Altstadt (Old City)
The oval-shaped Altstadt (Old City) centers around Marienplatz, a large paved public square dominated by the Altes Rathaus and Neues Rathaus, with its picturesque Glockenspiel. Several major churches are also in the vicinity. Kaufingerstrasse, a pedestrian-only shopping street, starts at the west end of Marienplatz, and Tal, a retail and restaurant street, begins at the east side of the square. Just to the south of Marienplatz is the Viktualienmarkt, a wonderfully lively outdoor market. East of Marienplatz lies the Platzl quarter, famed for its nightlife, restaurants, and the landmark Hofbräuhaus, the most famous beer hall in the world. Odeonsplatz, to the north of Marienplatz, is one of Munich’s most beautiful squares, site of the Residenz (former royal palace) and the giant National Theatre, home of the Bavarian State Opera.
Königsplatz & The Museum District
Running west from Odeonsplatz is Briennerstrasse, a wide shopping avenue that leads to Königsplatz (King’s Square). Flanking this large square are three neoclassical buildings constructed by Ludwig I and housing Munich’s antiquities: the Propyläen, the Glyptothek, and the Antikensammlungen. Another trio of world-famous art museums—the Alte Pinakothek (Old Masters Gallery), the Neue Pinakothek (New Masters Gallery), and the Pinakothek Moderne Kunst (Gallery of Modern Art)—are located just northeast of Königsplatz.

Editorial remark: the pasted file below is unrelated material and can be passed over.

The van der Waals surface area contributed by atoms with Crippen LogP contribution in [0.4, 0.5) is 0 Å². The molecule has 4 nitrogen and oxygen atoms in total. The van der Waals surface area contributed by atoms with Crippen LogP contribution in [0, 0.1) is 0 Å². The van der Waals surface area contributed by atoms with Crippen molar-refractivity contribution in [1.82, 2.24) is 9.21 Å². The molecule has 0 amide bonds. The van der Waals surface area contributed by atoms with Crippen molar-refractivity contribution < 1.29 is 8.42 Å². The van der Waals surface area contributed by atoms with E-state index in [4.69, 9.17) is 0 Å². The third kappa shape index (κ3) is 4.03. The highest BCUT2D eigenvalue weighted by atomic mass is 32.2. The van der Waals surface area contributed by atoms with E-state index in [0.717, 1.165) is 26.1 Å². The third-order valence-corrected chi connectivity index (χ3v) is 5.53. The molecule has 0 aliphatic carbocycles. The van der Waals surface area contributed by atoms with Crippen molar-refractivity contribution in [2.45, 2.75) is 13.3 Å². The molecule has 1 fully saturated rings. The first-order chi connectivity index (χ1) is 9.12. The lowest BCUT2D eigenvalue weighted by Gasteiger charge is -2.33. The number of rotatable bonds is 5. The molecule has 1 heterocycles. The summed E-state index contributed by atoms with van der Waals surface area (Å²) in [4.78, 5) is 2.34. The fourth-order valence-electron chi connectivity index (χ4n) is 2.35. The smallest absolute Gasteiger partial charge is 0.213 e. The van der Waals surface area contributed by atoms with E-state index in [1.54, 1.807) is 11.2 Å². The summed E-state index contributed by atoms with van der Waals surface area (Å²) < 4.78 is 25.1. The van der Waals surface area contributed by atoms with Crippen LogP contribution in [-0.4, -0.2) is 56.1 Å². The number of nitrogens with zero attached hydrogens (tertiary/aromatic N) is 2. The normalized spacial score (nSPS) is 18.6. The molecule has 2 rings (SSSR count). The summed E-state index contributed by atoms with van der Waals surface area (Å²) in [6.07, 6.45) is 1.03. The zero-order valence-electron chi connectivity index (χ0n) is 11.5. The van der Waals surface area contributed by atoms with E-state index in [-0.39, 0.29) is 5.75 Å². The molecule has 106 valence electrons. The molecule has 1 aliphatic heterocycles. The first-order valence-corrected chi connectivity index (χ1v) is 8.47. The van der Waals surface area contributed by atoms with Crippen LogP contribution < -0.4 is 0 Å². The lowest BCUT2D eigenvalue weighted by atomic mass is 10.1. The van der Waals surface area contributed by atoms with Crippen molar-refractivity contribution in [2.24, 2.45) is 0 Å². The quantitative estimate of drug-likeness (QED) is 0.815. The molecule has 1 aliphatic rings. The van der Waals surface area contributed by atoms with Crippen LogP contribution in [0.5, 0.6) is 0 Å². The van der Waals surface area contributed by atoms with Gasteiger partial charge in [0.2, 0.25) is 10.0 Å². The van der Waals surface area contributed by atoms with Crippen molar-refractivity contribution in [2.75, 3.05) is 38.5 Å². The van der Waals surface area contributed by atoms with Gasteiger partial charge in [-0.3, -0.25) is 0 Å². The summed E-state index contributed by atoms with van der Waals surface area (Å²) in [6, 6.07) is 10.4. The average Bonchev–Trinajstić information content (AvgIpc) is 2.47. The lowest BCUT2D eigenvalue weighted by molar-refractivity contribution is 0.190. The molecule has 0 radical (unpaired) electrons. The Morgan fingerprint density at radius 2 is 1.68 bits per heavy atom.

Ludwigstrasse connects the Altstadt with Schwabing, a former artists’ quarter located north of the Altstadt and known for its cafes, restaurants, and nightlife. This northern section of the city, with Leopoldstrasse as its artery, had a Bohemian heyday before World War I and has become a restaurant and entertainment area popular with students and tourists. The Englischer Garten spreads out along its eastern border, while Olympiapark and Josephsplatz mark its western border.
Gärtnerplatzviertel & Glockenbachviertel
South of the Inner City and straddling the Isar River are the Gärtnerplatzviertel and Glockenbackviertel. The former is named after the roundabout of the same name that sits in its center; both are home to concentration of independent boutiques, hip coffee shops, trendy restaurants, and a buzzing bar scene.
Northwest of the city center, the site of the 1972 Olympics is now a multipurpose complex hosting concerts, sporting events, fairs and more. BMW Welt, the car maker’s showroom, museum and factory, is located here.
Nymphenburg, about a 20-minute tram ride northwest of the city center, is of interest to tourists primarily because of Schloss Nymphemburg, the summer palace of Munich’s long-ruling family, the Wittelsbachs. The ornately decorated palace with its adjacent museums and beautifully landscaped grounds make a trip here worthwhile.
Bogenhausen & Haidhausen
East of the Isar River, outside the city center, lie Bogenhausen and Haidhausen, leafy and upmarket residential neighborhoods where you find many hotels and restaurants.
Note: This information was accurate when it was published, but can change without notice. Please be sure to confirm all rates and details directly with the companies in question before planning your trip.